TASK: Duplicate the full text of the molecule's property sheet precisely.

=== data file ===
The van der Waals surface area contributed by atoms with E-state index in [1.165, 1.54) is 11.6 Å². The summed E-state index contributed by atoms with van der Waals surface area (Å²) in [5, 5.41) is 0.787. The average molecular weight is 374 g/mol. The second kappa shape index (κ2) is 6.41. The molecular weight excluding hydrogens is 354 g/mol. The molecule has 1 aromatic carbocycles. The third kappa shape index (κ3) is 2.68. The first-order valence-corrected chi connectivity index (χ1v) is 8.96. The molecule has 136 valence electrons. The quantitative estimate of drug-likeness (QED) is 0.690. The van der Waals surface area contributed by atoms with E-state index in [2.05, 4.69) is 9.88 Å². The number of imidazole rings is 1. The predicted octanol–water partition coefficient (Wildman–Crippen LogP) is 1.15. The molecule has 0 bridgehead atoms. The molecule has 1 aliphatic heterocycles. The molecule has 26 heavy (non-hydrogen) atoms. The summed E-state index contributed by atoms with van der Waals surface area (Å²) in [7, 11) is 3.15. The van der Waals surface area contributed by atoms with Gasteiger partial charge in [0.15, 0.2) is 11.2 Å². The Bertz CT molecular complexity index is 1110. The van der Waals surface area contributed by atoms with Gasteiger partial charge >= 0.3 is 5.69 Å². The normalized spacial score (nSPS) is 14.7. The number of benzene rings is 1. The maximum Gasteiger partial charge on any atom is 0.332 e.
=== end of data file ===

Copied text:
The van der Waals surface area contributed by atoms with E-state index in [1.165, 1.54) is 11.6 Å². The summed E-state index contributed by atoms with van der Waals surface area (Å²) in [5, 5.41) is 0.787. The average molecular weight is 374 g/mol. The second kappa shape index (κ2) is 6.41. The molecular weight excluding hydrogens is 354 g/mol. The molecule has 1 aromatic carbocycles. The third kappa shape index (κ3) is 2.68. The first-order valence-corrected chi connectivity index (χ1v) is 8.96. The molecule has 136 valence electrons. The quantitative estimate of drug-likeness (QED) is 0.690. The van der Waals surface area contributed by atoms with E-state index in [2.05, 4.69) is 9.88 Å². The number of imidazole rings is 1. The predicted octanol–water partition coefficient (Wildman–Crippen LogP) is 1.15. The molecule has 0 bridgehead atoms. The molecule has 1 aliphatic heterocycles. The molecule has 26 heavy (non-hydrogen) atoms. The summed E-state index contributed by atoms with van der Waals surface area (Å²) in [7, 11) is 3.15. The van der Waals surface area contributed by atoms with Gasteiger partial charge in [0.15, 0.2) is 11.2 Å². The Bertz CT molecular complexity index is 1110. The van der Waals surface area contributed by atoms with Gasteiger partial charge >= 0.3 is 5.69 Å². The normalized spacial score (nSPS) is 14.7. The number of benzene rings is 1. The maximum Gasteiger partial charge on any atom is 0.332 e.